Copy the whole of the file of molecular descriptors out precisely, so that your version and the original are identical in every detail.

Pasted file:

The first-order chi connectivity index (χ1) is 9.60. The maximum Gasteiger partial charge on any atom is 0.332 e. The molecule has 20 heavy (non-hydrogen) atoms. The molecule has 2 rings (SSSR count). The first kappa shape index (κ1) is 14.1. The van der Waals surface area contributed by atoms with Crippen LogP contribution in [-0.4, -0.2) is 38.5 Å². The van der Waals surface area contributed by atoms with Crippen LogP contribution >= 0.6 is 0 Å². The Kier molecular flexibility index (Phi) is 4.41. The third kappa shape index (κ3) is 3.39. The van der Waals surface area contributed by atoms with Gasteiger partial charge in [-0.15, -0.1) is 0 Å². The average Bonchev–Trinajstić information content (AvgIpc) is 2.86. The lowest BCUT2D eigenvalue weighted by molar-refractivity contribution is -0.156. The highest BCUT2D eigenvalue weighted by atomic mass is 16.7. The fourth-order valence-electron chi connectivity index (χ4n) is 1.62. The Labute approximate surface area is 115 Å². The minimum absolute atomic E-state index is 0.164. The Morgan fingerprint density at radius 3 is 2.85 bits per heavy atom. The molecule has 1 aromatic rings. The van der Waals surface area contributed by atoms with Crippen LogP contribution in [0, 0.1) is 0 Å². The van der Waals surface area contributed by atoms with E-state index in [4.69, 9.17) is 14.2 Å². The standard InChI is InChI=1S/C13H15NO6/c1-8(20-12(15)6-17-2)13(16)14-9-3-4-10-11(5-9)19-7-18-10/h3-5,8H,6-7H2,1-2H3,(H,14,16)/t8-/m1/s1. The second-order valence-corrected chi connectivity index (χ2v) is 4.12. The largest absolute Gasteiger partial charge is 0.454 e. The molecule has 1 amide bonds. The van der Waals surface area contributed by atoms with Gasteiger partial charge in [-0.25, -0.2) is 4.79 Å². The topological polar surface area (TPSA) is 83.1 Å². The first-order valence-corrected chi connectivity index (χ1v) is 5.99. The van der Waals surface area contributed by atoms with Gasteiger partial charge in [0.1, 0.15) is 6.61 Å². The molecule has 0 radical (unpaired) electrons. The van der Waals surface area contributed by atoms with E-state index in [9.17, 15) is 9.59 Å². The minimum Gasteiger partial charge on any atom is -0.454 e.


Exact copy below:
The first-order chi connectivity index (χ1) is 9.60. The maximum Gasteiger partial charge on any atom is 0.332 e. The molecule has 20 heavy (non-hydrogen) atoms. The molecule has 2 rings (SSSR count). The first kappa shape index (κ1) is 14.1. The van der Waals surface area contributed by atoms with Crippen LogP contribution in [-0.4, -0.2) is 38.5 Å². The van der Waals surface area contributed by atoms with Crippen LogP contribution >= 0.6 is 0 Å². The Kier molecular flexibility index (Phi) is 4.41. The third kappa shape index (κ3) is 3.39. The van der Waals surface area contributed by atoms with Gasteiger partial charge in [-0.15, -0.1) is 0 Å². The average Bonchev–Trinajstić information content (AvgIpc) is 2.86. The lowest BCUT2D eigenvalue weighted by molar-refractivity contribution is -0.156. The highest BCUT2D eigenvalue weighted by atomic mass is 16.7. The fourth-order valence-electron chi connectivity index (χ4n) is 1.62. The Labute approximate surface area is 115 Å². The minimum absolute atomic E-state index is 0.164. The Morgan fingerprint density at radius 3 is 2.85 bits per heavy atom. The molecule has 1 aromatic rings. The van der Waals surface area contributed by atoms with Crippen LogP contribution in [0, 0.1) is 0 Å². The van der Waals surface area contributed by atoms with E-state index in [4.69, 9.17) is 14.2 Å². The standard InChI is InChI=1S/C13H15NO6/c1-8(20-12(15)6-17-2)13(16)14-9-3-4-10-11(5-9)19-7-18-10/h3-5,8H,6-7H2,1-2H3,(H,14,16)/t8-/m1/s1. The second-order valence-corrected chi connectivity index (χ2v) is 4.12. The largest absolute Gasteiger partial charge is 0.454 e. The molecule has 1 amide bonds. The van der Waals surface area contributed by atoms with Gasteiger partial charge in [-0.25, -0.2) is 4.79 Å². The topological polar surface area (TPSA) is 83.1 Å². The first-order valence-corrected chi connectivity index (χ1v) is 5.99. The van der Waals surface area contributed by atoms with Gasteiger partial charge in [0.1, 0.15) is 6.61 Å². The molecule has 0 radical (unpaired) electrons. The van der Waals surface area contributed by atoms with E-state index in [9.17, 15) is 9.59 Å². The minimum Gasteiger partial charge on any atom is -0.454 e.